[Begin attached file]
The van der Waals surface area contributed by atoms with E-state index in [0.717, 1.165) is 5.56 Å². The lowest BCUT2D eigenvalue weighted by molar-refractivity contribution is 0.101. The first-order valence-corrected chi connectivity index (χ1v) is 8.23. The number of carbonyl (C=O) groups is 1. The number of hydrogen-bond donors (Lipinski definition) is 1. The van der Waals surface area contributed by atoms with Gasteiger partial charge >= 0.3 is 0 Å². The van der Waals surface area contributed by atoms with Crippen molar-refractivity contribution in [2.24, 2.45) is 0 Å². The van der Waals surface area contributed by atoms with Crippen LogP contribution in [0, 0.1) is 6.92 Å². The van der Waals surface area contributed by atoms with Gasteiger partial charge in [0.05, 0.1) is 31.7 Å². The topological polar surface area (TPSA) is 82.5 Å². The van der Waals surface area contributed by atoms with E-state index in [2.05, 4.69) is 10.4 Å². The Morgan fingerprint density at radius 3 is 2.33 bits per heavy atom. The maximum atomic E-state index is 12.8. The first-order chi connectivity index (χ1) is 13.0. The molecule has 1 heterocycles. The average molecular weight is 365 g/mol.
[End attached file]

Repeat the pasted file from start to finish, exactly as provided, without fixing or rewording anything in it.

The van der Waals surface area contributed by atoms with E-state index in [0.717, 1.165) is 5.56 Å². The lowest BCUT2D eigenvalue weighted by molar-refractivity contribution is 0.101. The first-order valence-corrected chi connectivity index (χ1v) is 8.23. The number of carbonyl (C=O) groups is 1. The number of hydrogen-bond donors (Lipinski definition) is 1. The van der Waals surface area contributed by atoms with Gasteiger partial charge >= 0.3 is 0 Å². The van der Waals surface area contributed by atoms with Crippen molar-refractivity contribution in [2.24, 2.45) is 0 Å². The van der Waals surface area contributed by atoms with Crippen LogP contribution in [0, 0.1) is 6.92 Å². The van der Waals surface area contributed by atoms with Gasteiger partial charge in [0.05, 0.1) is 31.7 Å². The topological polar surface area (TPSA) is 82.5 Å². The van der Waals surface area contributed by atoms with E-state index in [2.05, 4.69) is 10.4 Å². The Morgan fingerprint density at radius 3 is 2.33 bits per heavy atom. The maximum atomic E-state index is 12.8. The first-order chi connectivity index (χ1) is 13.0. The molecule has 1 heterocycles. The average molecular weight is 365 g/mol.